But I do appreciate that there seems to be less emphasis on the rankings with this one, and you even acknowledged that trying to create a ranking is somewhat silly.

  4. Ghana will always be my favorite album by them.
    Good list though

  5. I know this is specifically albums, but the omission of Nine Black Poppies is kind of glaring.

    Other than that, excellent list. I appreciate that there isn’t much emphasis on the rankings themselves.

  6. We always talk about the inherent contradiction in listing art from best to worst – I mean it can’t actually be done, right? ESPECIALLY not for someone like John Darnielle – his catalog is too varied and too universally excellent to make any meaningful comparisons (for example, you can’t actually say “Tallahassee” is a better record than “Sweden”, or that “The Sunset Tree” is more fully realized than “All Hail West Texas” – they each set out to accomplish different things in very different contexts – and all succeed).

    That aside, I was so excited to see WSABH as #1 – that will always be my very favorite of all Goats records. That thing does crazy things to my emotions. CRAZY THINGS.

    Also! I was so happy to see Transcendental Youth so very high – I’ve been loving that record so much. I don’t know if I’d personally put it above “The Sunset Tree”… but songs like “White Cedar” and “In Memory of Satan” certainly make a solid case for where you’ve put it.

  7. Super happy to see Transcendental Youth up so high :)

  8. AHWT at number 9? No way.
    Transcendental Youth at number 3?! No way!

  9. My love for The Mountain Goats, and therefore my love for each of the albums I’ve listened to extensively (good lord, I’m still missing so much), is deeply personal, and based on my own experiences and thoughts. My personal list, and I would assume most other people’s, is less about “worst to best” and more of “resonates least to most.” Even that is subjective, LotWtC was much more powerful a few years ago, when I was experiencing a crisis of faith. Bravo for taking this on.

    • I was a bit put off by the list until I read your comment. You’re right… The Mountain Goats are one of those artists that really hit you in the feels. I’d probably put “Full Force Galesburg” in my top 5, but I could also see how someone could put “We Shall All Be Healed” in that spot (where as it’d probably be far lower on my list.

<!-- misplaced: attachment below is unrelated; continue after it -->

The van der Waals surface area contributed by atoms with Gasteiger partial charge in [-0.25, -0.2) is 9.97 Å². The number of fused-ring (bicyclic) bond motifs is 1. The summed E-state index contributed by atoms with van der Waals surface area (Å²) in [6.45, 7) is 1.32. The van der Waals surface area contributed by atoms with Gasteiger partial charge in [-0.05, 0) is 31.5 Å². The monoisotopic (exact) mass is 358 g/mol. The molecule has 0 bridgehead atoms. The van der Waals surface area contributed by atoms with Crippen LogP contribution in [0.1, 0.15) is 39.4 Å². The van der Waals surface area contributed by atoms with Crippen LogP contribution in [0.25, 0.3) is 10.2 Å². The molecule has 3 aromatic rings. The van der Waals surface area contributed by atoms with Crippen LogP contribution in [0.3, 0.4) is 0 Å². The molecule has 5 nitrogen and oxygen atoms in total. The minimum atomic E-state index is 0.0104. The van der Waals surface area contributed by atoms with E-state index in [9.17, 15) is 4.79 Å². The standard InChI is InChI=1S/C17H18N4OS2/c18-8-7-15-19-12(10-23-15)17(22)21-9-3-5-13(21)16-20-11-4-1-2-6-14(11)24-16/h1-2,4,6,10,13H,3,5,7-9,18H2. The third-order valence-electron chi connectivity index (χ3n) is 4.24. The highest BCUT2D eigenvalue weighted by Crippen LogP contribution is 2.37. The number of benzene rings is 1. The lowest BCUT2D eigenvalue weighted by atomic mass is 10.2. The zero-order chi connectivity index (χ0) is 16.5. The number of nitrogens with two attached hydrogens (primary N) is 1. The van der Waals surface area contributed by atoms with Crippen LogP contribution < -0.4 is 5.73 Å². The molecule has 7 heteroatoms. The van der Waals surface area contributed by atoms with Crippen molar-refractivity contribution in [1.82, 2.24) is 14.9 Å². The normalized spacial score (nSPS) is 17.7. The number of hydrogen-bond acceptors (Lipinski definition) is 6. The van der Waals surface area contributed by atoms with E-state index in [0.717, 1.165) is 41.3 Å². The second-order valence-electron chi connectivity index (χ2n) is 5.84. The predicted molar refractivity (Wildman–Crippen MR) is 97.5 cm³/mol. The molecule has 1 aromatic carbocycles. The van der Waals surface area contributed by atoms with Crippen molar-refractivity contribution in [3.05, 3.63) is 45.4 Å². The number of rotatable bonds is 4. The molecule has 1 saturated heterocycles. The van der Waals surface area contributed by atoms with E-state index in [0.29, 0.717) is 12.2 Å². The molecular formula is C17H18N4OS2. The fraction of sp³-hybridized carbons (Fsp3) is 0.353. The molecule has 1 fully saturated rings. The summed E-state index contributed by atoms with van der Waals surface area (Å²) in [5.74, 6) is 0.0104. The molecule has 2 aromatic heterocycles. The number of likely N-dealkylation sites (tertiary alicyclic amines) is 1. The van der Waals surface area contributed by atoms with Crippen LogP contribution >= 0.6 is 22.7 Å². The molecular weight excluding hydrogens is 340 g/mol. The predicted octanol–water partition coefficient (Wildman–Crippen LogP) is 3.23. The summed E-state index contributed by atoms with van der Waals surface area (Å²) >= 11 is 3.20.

10. The list is pretty good and well researched, except I would switch 1 and 2 around. “Tallahassee” is a masterpiece.

  11. Transcendental Youth is underrated imho

  12. Agree with those that clamor for Tallahassee to be #1
    Backed up with 3 1/2 year old blog article.

    http://johnbai3030.blogspot.com/2009/03/greatest-album-ever-recorded-1-in.html

  13. I agree with those who said All Hail West Texas is too low and Transcendental Youth is too high, but when you’re talking about an output as large and consistent as John Darnielle’s, the curve isn’t that steep.

    I have to say that I’m extremely happy to see We Shall All Be Healed in the top spot. It’s been my favorite Mountain Goats album since its release and it’s often overlooked by my MGs-loving friends. One of my favorite things about that album is John Vanderslice’s production. On a lot of the songs, he pushes Darnielle’s voice into—or close to—the red and compresses it down and also coats one of the guitar tracks in boxy distortion, seemingly in reference to the sound quality of the boombox albums. It gives WSABH an interesting clean/not-clean dichotomy that suits the lyrical content of the songs.

  14. Tough to see Coroner’s Gambit lower than Transcendental Youth and The Life of the World to Come…yikes.

    Thanks for doing this list though…I will be listening to Mountain Goats for the next 8 hours straight!

  15. The Coroner’s Gambit and All Hail West Texas remain my favorites by far, with Sweden, Full Force Galesburg, and Zopilote Machine rounding out my top 5. Obviously I gravitate toward the lo-fi years. My absolute favorite releases aren’t even on this list: the four EPs released in the late 90s, early 00s (New Asian Cinema, Isopanisad Radio Hour, On Juhu Beach and Devil in the Shortwave). All essential.

    Tallahassee still the best of the studio albums, with The Sunset Tree a close, close second. We Shall All Be Healed is the album where I checked out as obsessive die-hard and began to transition to casual fan. I still feel guilty about this, but the new stuff doesn’t resonate with me.

    • I’m in the same boat, brother. Coroner’s Gambit all the way for me…

      This article inspired me to revisit some of the more recent stuff though, and it has been time well spent. “The Life of the World to Come” especially sounds a lot better than I remember.